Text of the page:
I.T. Governance: What if CIOs Had To Sign Off on Data?

By John McCormick Print this article Print

How a government demand for current, accurate data could affect information chiefs.

Over the last couple of months, the Department of Justice and Google have been wrangling over access to the Internet service's Web search records. The Justice Department, which is out to protect minors from online pornography, wants the search records to gauge the effectiveness of content filters. Google, on the other hand, is fighting to protect its intellectual property and its customers' privacy.

On the surface, it's a fascinating case. But beyond the fight over who's right—the people trying to thwart pornographers or the company trying to protect customer privacy—there are deeper questions involved. For instance, when should companies hand over customer records to the feds? And what, if any, responsibility do companies have to make sure their records are current and accurate?

How those questions are eventually answered will affect the way chief information officers do their jobs.

This, of course, isn't the first time customer files have been requested. The feds have asked for passenger information from the airlines to fight hijackings, e-mails from companies to prosecute dirty executives, and Web histories from Internet service providers to investigate hackers. The government, according to MSNBC, even asked the Professional Association of Diving Instructors for student records as part of its counterterrorism program.

In the Google case, the government also wanted search records from AOL, Microsoft and Yahoo, which, to certain degrees, gave up their records. Google, however, has been putting up a fight.

So, the question arises: When should companies surrender their records? For most, says Accenture CIO Frank B. Modruson, the policy is simple: You hand over data, he says, "when the lawyers tell you to."

But with lawyers telling AOL and Google different things, how does this make customers feel? Shouldn't companies have some sort of public policy, if for no other reason than to boost customer confidence? Modruson, for one, thinks so. He says companies should start working on some best practices to guide them through these issues.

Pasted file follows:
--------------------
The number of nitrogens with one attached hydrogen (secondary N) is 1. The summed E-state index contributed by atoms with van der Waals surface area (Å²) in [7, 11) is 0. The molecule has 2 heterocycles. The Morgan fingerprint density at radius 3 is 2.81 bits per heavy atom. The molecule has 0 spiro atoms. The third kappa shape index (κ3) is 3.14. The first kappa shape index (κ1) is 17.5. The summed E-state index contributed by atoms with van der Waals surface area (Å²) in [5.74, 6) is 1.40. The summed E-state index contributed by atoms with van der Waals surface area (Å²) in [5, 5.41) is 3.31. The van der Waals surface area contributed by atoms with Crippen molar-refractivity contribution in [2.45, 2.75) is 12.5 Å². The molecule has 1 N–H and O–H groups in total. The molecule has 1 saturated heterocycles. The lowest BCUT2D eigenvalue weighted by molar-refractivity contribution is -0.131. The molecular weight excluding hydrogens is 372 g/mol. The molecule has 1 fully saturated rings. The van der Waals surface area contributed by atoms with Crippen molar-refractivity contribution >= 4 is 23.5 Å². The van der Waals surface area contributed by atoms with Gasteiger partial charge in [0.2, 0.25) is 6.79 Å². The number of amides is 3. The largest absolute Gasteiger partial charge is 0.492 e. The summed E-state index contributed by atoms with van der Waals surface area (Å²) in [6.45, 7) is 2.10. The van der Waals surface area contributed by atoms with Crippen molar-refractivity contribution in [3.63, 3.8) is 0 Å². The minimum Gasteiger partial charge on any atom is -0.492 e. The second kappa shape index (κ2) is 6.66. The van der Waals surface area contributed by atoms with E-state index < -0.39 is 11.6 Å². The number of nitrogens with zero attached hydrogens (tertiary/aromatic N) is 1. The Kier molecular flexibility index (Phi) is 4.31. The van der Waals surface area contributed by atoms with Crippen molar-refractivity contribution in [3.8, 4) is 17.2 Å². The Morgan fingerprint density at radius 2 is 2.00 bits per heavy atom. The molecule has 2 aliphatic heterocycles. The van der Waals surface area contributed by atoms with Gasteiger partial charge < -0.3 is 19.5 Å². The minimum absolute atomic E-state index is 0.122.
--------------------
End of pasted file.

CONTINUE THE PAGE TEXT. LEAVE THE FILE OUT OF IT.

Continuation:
Which brings us to another interesting question: When a company does turn over a record to the government, what guarantees can it offer that its information is current or even accurate?

Consider Gartner said not too long ago that about 25% of the critical data—such as inventory reports, product codes and employee records—in Fortune 1,000 databases is inaccurate or incomplete.

So, to make sure the government is getting good data, Paul Strassmann, a former tech executive at the Defense Department, NASA and Xerox, and a Baseline contributor, believes companies and their CIOs will soon be required to sign off that any data they release is accurate and current.

Others agree.

"CIO certification? Yeah, the government is headed that way," says John Stevenson, Sharp Electronics' former CIO and a board member of the Society for Information Management, the national CIO organization.

But what does this mean for CIOs?

Just think about the work companies had to do for Sarbanes-Oxley, Stevenson says.

Now, think about all the records kept in corporate data repositories, from supplier invoices, to trade secrets, to customer bills.

Some say there's no way to guarantee that every data bit in an electronic file is accurate, but then the government is probably going to be selective.

So, information chiefs will need to be educated on the laws and regulations that affect both their industries and the specific information they keep, according to Larry Downes, associate dean of the University of California at Berkeley's School of Information Management and Systems. CIOs will also have to decide what to do with the information buried in legacy systems, he says. Do they go back and audit those files? And if so, how do they dig back through all that code? And don't forget about the information stored in vendor systems. It won't be easy.

This article was originally published on 2006-04-04
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